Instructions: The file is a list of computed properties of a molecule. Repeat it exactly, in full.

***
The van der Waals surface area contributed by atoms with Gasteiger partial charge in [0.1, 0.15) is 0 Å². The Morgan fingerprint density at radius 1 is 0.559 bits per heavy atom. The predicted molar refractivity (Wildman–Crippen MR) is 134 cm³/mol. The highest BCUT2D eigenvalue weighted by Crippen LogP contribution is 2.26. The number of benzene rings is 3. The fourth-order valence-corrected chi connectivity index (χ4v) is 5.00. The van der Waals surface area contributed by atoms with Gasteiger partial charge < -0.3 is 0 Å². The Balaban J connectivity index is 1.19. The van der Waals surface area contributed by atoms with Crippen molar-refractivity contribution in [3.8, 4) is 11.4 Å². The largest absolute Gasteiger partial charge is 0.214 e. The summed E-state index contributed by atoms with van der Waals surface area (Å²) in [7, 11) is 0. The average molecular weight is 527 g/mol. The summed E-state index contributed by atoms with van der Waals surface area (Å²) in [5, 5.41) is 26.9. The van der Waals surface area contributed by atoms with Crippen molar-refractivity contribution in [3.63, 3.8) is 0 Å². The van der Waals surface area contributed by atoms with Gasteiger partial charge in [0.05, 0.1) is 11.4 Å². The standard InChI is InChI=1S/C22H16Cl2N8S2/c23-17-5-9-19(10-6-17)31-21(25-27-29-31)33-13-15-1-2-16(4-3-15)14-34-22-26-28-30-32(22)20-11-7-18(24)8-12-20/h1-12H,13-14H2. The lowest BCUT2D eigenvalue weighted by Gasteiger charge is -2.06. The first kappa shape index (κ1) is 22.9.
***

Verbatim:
The van der Waals surface area contributed by atoms with Gasteiger partial charge in [0.1, 0.15) is 0 Å². The Morgan fingerprint density at radius 1 is 0.559 bits per heavy atom. The predicted molar refractivity (Wildman–Crippen MR) is 134 cm³/mol. The highest BCUT2D eigenvalue weighted by Crippen LogP contribution is 2.26. The number of benzene rings is 3. The fourth-order valence-corrected chi connectivity index (χ4v) is 5.00. The van der Waals surface area contributed by atoms with Gasteiger partial charge < -0.3 is 0 Å². The Balaban J connectivity index is 1.19. The van der Waals surface area contributed by atoms with Crippen molar-refractivity contribution in [3.8, 4) is 11.4 Å². The largest absolute Gasteiger partial charge is 0.214 e. The summed E-state index contributed by atoms with van der Waals surface area (Å²) in [7, 11) is 0. The average molecular weight is 527 g/mol. The summed E-state index contributed by atoms with van der Waals surface area (Å²) in [5, 5.41) is 26.9. The van der Waals surface area contributed by atoms with Crippen molar-refractivity contribution in [3.63, 3.8) is 0 Å². The van der Waals surface area contributed by atoms with Gasteiger partial charge in [0.05, 0.1) is 11.4 Å². The standard InChI is InChI=1S/C22H16Cl2N8S2/c23-17-5-9-19(10-6-17)31-21(25-27-29-31)33-13-15-1-2-16(4-3-15)14-34-22-26-28-30-32(22)20-11-7-18(24)8-12-20/h1-12H,13-14H2. The lowest BCUT2D eigenvalue weighted by Gasteiger charge is -2.06. The first kappa shape index (κ1) is 22.9.